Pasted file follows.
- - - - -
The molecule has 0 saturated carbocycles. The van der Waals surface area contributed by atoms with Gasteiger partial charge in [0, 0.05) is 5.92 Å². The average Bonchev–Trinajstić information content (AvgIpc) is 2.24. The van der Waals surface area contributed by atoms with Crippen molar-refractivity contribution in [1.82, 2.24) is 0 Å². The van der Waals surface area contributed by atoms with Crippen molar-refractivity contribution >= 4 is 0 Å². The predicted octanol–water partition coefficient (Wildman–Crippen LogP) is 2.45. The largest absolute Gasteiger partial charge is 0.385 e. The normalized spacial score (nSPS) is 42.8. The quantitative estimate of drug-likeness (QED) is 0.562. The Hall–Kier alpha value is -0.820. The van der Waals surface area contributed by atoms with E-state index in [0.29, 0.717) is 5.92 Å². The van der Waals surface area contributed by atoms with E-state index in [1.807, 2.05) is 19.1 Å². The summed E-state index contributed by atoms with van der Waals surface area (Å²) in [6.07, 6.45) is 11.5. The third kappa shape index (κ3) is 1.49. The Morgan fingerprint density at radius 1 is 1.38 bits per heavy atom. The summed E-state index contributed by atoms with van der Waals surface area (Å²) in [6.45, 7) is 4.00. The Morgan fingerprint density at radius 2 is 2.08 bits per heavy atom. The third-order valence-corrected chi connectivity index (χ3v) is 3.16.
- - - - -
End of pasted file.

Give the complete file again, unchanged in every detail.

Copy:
The molecule has 0 saturated carbocycles. The van der Waals surface area contributed by atoms with Gasteiger partial charge in [0, 0.05) is 5.92 Å². The average Bonchev–Trinajstić information content (AvgIpc) is 2.24. The van der Waals surface area contributed by atoms with Crippen molar-refractivity contribution in [1.82, 2.24) is 0 Å². The van der Waals surface area contributed by atoms with Crippen molar-refractivity contribution >= 4 is 0 Å². The predicted octanol–water partition coefficient (Wildman–Crippen LogP) is 2.45. The largest absolute Gasteiger partial charge is 0.385 e. The normalized spacial score (nSPS) is 42.8. The quantitative estimate of drug-likeness (QED) is 0.562. The Hall–Kier alpha value is -0.820. The van der Waals surface area contributed by atoms with E-state index in [0.29, 0.717) is 5.92 Å². The van der Waals surface area contributed by atoms with E-state index in [1.807, 2.05) is 19.1 Å². The summed E-state index contributed by atoms with van der Waals surface area (Å²) in [6.07, 6.45) is 11.5. The third kappa shape index (κ3) is 1.49. The Morgan fingerprint density at radius 1 is 1.38 bits per heavy atom. The summed E-state index contributed by atoms with van der Waals surface area (Å²) in [6.45, 7) is 4.00. The Morgan fingerprint density at radius 2 is 2.08 bits per heavy atom. The third-order valence-corrected chi connectivity index (χ3v) is 3.16.